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Fall Sneaks

First the Launch, Then the Mortar

September 07, 1997|Bruce Newman

When Steven Spielberg, Jeffrey Katzenberg and David Geffen announced the creation of their own studio three years ago, it seemed to be the perfect combination of A-list talent and type-A personalities to pull off what was to have been the first full-fledged Hollywood start-up in almost 60 years. Even the name--DreamWorks SKG--seemed steeped in the myth of Hollywood's venerable magic factories.

So when DreamWorks releases its first movie and finally shows its face in the very public way that makes a studio a studio later this month with "The Peacemaker," will it actually be a studio? "Certainly not by the criteria we set for ourselves," says Katzenberg. "So, no."

And if DreamWorks, whose television and music divisions have already produced their first offspring, was never intended to be a business-as-usual enterprise, what is it about this first release that will bear the new studio's unmistakable signature? Well, nothing.

"I just want to be clear," says Katzenberg. "It's not like we had a choice of 20 things and picked this because it's some statement or something. It went the way movie development typically does. First one in, first one out."

The other thing that makes a studio a studio, the thing that was to have distinguished DreamWorks from such recent distribution start-ups as TriStar and Miramax, was its state-of-the-art studio lot at Playa Vista. But three years of environmental impact statements later, Playa Vista remains a DreamWorks deferred.

"To become the studio that we set out to be, to realize the dream that we set out to accomplish, a physical plant is not of the essence to it," Katzenberg says. "Emotionally it is. But we don't have to have it to do the job, and that's clear by the results that are being achieved right now. Bricks and mortar can come later."

Right now, the DreamWorks empire is divided, gallingly, into many parts--11 of them--but that number will dwindle to three when the company opens its new animation studio in Glendale at the end of the year. "That will relieve an enormous amount of pressure," Katzenberg says. "We're only going to build a studio when we can do it in the right place, in the right way, and with the right economics. If it takes three more years to do it, five more years, we'll be OK. There is no time pressure, no clock ticking."

Until the studio extricates itself from its real estate quagmire, DreamWorks will remain headquartered in the Amblin Entertainment bungalows on the Universal lot, an occupying force of J. Crew-clad insurrectionists quietly building tunnels that will take another two years to reach the outside walls. "These first couple of years are the hardest because it really is about laying the foundation, the foundation for a home," Katzenberg says. "It is not the sexy part. You don't really get to see the realization of the dream."

Diverting the flow from Amblin's gold-plated pipeline has helped. "In some ways it's not a clean break from one thing and a new start-up of something else," says Walter Parkes, co-head of DreamWorks Pictures with his wife, Laurie MacDonald. "Amblin sort of became the feature film division of DreamWorks."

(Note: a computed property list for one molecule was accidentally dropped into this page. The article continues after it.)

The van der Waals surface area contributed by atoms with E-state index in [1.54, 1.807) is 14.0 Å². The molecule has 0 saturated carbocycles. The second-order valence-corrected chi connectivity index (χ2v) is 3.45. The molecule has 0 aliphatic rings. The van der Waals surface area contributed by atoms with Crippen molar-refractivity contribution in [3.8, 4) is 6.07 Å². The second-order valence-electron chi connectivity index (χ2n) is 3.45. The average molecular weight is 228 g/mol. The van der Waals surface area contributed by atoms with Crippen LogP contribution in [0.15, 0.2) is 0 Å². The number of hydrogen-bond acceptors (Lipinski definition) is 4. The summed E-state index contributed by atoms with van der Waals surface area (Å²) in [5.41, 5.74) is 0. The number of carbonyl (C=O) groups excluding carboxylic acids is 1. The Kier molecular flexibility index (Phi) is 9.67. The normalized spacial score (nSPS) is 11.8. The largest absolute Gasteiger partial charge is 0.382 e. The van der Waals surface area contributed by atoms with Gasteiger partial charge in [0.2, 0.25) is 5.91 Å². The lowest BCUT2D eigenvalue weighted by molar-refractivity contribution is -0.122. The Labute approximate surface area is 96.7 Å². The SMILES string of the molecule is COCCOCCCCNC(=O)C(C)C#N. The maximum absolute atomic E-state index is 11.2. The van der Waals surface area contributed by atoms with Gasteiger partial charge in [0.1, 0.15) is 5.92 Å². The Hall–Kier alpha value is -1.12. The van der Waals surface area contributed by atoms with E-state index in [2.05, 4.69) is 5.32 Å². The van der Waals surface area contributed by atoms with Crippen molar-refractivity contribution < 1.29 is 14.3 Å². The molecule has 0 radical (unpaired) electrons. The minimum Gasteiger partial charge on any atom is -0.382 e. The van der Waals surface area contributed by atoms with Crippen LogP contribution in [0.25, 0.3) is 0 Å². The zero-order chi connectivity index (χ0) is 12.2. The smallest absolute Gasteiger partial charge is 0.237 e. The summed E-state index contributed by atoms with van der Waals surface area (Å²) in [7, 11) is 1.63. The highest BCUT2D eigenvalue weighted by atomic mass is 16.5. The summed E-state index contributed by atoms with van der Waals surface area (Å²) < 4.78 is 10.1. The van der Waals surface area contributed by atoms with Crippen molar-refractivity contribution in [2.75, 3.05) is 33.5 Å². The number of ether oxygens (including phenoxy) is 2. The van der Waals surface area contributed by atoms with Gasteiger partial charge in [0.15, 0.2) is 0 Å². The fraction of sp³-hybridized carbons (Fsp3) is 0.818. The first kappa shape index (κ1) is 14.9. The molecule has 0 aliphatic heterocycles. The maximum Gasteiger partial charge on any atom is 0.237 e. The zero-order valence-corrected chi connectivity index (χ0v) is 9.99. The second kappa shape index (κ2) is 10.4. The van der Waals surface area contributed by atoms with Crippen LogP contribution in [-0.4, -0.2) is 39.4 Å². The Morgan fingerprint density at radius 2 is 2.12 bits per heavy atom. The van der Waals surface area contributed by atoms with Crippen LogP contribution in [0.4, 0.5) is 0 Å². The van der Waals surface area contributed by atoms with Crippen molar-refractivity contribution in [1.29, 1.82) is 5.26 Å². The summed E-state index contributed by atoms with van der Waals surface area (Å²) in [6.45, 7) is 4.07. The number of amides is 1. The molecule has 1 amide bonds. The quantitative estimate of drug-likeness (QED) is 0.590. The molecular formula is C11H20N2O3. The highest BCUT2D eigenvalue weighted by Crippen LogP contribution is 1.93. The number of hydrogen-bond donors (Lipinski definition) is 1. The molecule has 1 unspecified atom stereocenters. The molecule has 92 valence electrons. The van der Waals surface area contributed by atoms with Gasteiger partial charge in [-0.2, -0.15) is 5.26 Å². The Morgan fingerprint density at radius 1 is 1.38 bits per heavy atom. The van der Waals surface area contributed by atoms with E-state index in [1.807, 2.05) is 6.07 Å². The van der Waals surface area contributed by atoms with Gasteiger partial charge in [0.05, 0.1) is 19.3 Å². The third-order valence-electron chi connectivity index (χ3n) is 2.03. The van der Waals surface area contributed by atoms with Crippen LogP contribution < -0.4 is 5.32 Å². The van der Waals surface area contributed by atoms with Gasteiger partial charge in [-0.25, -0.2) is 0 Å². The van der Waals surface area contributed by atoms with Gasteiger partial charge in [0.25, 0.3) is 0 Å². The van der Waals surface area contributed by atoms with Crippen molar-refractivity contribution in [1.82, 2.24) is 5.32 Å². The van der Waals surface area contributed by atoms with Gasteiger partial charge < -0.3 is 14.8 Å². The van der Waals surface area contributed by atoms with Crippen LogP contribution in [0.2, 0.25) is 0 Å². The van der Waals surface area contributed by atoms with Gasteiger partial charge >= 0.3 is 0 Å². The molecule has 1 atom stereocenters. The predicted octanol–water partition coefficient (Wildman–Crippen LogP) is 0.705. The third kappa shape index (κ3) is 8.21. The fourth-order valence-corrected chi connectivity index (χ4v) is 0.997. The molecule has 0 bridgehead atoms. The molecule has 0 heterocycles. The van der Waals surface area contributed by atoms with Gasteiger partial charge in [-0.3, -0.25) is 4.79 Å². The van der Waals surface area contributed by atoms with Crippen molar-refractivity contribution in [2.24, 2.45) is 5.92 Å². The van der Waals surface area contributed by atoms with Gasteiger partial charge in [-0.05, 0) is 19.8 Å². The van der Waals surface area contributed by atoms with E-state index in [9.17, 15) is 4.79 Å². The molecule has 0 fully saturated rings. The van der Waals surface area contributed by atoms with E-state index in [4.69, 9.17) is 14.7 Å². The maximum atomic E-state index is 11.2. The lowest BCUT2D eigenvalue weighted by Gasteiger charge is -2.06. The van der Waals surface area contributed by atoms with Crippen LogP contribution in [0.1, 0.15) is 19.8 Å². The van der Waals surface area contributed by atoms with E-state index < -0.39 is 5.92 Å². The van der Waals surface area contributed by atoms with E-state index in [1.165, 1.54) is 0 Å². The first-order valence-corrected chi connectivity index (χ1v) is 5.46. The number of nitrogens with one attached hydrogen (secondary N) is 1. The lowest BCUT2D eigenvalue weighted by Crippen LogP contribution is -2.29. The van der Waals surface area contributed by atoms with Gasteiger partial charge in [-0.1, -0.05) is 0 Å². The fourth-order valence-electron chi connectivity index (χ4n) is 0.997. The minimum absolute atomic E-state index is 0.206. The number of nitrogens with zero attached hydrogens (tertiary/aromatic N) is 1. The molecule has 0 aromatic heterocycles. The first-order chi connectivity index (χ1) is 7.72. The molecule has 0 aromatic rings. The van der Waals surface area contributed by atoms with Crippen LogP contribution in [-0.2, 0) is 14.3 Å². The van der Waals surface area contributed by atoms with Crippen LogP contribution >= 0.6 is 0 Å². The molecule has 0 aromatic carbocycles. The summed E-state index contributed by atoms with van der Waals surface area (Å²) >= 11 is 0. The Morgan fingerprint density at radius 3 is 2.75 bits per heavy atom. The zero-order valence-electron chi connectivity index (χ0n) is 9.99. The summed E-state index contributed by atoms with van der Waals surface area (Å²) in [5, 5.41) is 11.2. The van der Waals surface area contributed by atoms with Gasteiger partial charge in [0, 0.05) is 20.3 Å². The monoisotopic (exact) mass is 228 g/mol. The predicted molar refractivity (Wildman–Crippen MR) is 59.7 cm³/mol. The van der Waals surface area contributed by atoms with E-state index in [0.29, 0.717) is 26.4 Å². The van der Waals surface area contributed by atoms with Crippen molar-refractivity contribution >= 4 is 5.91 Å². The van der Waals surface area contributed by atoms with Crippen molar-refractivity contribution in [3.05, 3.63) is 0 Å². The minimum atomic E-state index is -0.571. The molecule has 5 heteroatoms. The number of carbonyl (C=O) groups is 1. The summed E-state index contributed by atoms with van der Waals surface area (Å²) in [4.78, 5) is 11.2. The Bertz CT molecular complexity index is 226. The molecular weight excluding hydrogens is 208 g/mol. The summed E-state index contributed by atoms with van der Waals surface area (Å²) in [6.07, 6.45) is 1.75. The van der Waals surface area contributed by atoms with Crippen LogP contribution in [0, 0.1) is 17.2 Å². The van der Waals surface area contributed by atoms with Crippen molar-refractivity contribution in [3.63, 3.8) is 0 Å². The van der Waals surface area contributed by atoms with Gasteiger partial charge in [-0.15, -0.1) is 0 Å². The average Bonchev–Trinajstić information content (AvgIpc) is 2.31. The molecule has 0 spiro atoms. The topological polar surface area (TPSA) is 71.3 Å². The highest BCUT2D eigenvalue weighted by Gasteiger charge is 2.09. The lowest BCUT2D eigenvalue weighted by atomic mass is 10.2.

Amblin scored the summer's two biggest box office hits with "Men in Black," produced by Parkes and MacDonald for Columbia, and "Lost World," which Spielberg directed for Universal. If there are sequels to those movies involving Spielberg, Parkes, or MacDonald, DreamWorks will not make a dime from them.

DreamWorks hopes to remain light enough on its feet to make only the movies it really wants to make--between seven and nine a year. "Unlike a lot of studios, we are not driven by distribution," Parkes says. "We have the luxury of not making the sorts of decisions that sometimes trip up studios, which is, 'We need a summer picture. We need a genre movie to fill a slot in the distribution schedule."'

"I think the idea behind that is right, which is you lose a lot of money making bad movies just to fill a pipeline," says Tom Pollock, former vice chairman of MCA Inc (now Universal Studios) and now chairman of the American Film Institute. "Other studios are large worldwide distribution conglomerates, with lots of other ancillary outlets, that feel a need to fill their pipeline. I'm not saying that everybody else is wrong and DreamWorks is right. I believe that their strategy will work so long as they make good movies."

That's the trick, of course. It's also the reason DreamWorks has little incentive to compete with the behemoths. "The counterbalance to the temptation to get sucked in is to ask yourself how many movies you liked over the past year," Parkes says.

"If you could have picked a slate of films in hindsight," adds MacDonald, "if you'd had that advantage, which movies would you have made?"

The five that DreamWorks did come up with to see the studio through its first year after "The Peacemaker" are Spielberg's slave ship drama "Amistad" and the antic "Mouse Hunt," due in December; "Paulie," a modern-day fable, and Spielberg's epic World War II adventure "Saving Private Ryan" next spring; and Neil Jordan's "Blue Vision" coming in the fall of '98. If you remove Spielberg from the mix, the only DreamWorks release on its first slate that doesn't come from a first-time director is Jordan's. To balance that, the studio has set up housekeeping deals with such first-rank directors as Robert Zemeckis and Cameron Crowe.

Now all DreamWorks has to do is come up with the house.

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